Things Change | Letters | Chicago Reader

Things Change 

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To the editors:

"Life Without Father," the cover story appearing in the October 9 issue, was a well-written article that presented a variety of viewpoints. However, I must take issue with the comments of Bryce Christensen, director of the Rockford Institute's Center on the Family in America. He says that illegitimacy has historically carried a stigma, and "when we start writing our own idiosyncratic scripts for life, we find it's just too perilous. We cut ourselves off from every pattern of our ancestors."

The fact that legitimacy has been historically accepted is not a reason to chastise individuals, men or women, who choose to raise children alone. Most importantly, parents must desperately want their children and they must be prepared for the problems, questions, and hardships of bearing children--and the joys.

This is the trait that we have admired throughout history and should be working effortlessly to preserve: the strength to raise families and give the self-sacrifice that is necessary to guide children. Humans should be given the chance to fulfill these historically human needs in the fashion they choose, as long as it is not detrimental to another human. As we move through time and study our fellow human beings, we should become more tolerant of the differences that make our ancestors and history so rich.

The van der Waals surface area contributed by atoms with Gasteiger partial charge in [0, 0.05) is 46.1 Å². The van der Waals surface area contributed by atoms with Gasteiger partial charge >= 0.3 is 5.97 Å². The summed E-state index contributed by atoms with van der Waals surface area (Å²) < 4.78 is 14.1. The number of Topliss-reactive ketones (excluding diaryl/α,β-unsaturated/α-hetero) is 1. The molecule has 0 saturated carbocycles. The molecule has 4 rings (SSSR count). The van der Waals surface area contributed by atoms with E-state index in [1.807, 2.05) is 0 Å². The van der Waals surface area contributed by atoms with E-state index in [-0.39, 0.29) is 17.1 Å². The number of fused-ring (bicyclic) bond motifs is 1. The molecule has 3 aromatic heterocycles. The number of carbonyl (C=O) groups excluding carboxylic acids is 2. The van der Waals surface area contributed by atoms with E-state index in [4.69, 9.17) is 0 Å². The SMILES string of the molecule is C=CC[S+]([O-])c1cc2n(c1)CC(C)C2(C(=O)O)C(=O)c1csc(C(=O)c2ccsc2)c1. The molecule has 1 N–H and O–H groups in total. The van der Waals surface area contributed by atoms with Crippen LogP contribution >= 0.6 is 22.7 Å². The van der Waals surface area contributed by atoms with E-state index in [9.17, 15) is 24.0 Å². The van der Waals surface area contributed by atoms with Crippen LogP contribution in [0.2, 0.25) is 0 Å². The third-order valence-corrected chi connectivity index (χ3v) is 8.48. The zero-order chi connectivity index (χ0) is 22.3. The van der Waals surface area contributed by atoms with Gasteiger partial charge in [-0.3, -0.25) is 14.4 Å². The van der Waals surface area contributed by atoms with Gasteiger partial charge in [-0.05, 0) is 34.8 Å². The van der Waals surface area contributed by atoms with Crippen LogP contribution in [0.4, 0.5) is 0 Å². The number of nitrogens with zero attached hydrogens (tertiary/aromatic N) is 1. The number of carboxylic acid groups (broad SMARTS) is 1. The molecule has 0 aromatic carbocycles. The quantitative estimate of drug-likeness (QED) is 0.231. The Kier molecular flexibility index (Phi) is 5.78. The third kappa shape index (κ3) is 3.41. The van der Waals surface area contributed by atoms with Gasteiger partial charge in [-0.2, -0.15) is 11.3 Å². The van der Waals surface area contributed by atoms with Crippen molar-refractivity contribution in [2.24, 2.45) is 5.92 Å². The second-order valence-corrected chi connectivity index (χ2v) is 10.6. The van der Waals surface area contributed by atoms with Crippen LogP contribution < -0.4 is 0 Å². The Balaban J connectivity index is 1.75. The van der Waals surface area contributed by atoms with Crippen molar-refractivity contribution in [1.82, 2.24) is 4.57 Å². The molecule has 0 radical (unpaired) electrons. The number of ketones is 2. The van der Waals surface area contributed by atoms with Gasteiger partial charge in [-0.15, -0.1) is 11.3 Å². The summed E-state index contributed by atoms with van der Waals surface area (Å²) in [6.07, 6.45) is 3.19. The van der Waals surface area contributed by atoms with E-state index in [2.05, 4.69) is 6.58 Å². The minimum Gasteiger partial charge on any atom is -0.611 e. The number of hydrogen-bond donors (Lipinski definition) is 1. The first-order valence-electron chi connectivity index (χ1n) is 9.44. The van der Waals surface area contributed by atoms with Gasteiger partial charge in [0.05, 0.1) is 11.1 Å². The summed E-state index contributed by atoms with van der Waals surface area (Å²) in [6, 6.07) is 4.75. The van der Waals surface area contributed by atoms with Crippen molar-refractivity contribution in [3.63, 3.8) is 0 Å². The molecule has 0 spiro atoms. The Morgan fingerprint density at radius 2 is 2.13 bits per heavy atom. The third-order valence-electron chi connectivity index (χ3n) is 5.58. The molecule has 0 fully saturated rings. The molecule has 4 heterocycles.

This is not to say that it is not difficult to raise a child as a single parent. The women interviewed in the article were very clear on stating that single parenthood is hard and that they would rather be raising a child with a man. If an individual chooses to raise a child alone and is confident of his/her capabilities, that individual's love will transfer to the child.

Hopefully, we will grow and become more civilized people with each generation--more educated and flexible than our ancestors.

Women's increasing economic independence has also changed dramatically from the early pattern of our ancestors. This change gives people more choices and improves the situations of women and children who are forced to survive on their own through divorce or abandonment. However, women's increasing independence has continued to threaten our society--especially men. These changes threaten norms and lifestyles that men may feel will make them obsolete. What would a woman need a man for but to support her financially and allow her to bear children? Try emotional support and the beauty of lifelong companionship. If men begin to accept some of these changes they may be able to shed some of their emotional baggage and improve their relationships. This can only improve male/female relations and make a change for the better.

Elizabeth Hintch

Hoffman Estates


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